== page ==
Dakine Poacher 36L RAS Review

Dakine Poacher RAS 36L Backpack Review

Having spent the past decade running Dakine backpacks I was stoked to try out the 36L Dakine Poacher Backpack here in the Tetons, featuring an airbag system otherwise known as R.A.S.

Before I dive into the review I want to get one thing out of the way, I don’t currently ride with an airbag, or plan to for that matter. That being said what makes this pack unique is the fact you have the option to add or remove the Mammut Removable Airbag System depending on the type of terrain you plan on riding.

Dakine Poacher 36L Review

This year’s Dakine Poacher backpack will be a hit with just about anyone that spends time skiing or riding in the backcountry thanks to a ton of touring specific designs built into the pack. Starting with the pockets the outside of the backpack has 6 separate places to store gear.

At the top of the backpack is a dedicated google pocket which I find works great for storing a bunch of small gear that you may want quick access to while touring. In my pack I have the following in the goggle pocket alone:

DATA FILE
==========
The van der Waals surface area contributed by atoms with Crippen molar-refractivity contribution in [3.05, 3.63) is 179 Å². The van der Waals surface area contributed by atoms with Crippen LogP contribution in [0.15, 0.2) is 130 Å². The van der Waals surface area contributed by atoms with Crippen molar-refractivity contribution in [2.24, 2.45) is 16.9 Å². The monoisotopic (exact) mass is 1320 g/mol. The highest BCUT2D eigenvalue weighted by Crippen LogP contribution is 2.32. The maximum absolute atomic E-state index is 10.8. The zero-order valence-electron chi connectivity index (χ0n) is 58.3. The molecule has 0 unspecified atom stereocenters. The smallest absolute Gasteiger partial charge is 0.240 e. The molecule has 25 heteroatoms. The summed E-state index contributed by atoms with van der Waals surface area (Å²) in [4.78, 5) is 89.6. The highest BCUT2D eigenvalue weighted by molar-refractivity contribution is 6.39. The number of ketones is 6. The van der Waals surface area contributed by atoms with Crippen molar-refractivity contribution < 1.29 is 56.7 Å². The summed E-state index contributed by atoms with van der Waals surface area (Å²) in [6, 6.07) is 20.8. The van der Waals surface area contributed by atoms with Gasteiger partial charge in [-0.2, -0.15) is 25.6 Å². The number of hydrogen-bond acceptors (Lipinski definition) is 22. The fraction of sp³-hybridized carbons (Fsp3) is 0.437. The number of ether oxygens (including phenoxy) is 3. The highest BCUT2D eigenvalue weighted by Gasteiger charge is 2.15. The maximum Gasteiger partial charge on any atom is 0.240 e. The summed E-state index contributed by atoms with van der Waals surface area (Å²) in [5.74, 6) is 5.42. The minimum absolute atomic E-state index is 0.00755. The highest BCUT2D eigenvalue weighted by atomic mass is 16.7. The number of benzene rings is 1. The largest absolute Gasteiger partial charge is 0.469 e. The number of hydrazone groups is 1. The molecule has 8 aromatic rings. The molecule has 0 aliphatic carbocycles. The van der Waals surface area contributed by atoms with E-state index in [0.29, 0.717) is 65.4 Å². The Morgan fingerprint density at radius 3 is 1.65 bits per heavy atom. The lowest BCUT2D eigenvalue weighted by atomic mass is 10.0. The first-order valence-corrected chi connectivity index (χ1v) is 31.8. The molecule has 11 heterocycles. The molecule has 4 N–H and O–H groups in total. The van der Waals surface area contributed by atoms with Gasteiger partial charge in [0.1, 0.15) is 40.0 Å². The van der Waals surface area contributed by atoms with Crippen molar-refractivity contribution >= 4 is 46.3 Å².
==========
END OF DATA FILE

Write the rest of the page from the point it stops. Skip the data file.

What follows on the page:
Otherwise, that pocket would work great for your Goggles too especially with the cozy fleece lining!

Dakine Poacher Snow Safety Backpack Pocket
Next up is the dedicated snow safety pocket that’s easily accessed via 2 zippers (colored in black) once the compartment is open there’s plenty of room to store all your snow safety gear and even 2 dedicated sleeves to hold stuff in place. I have the following in my backpack:

-Snow Shovel (handle & blade)
-Probe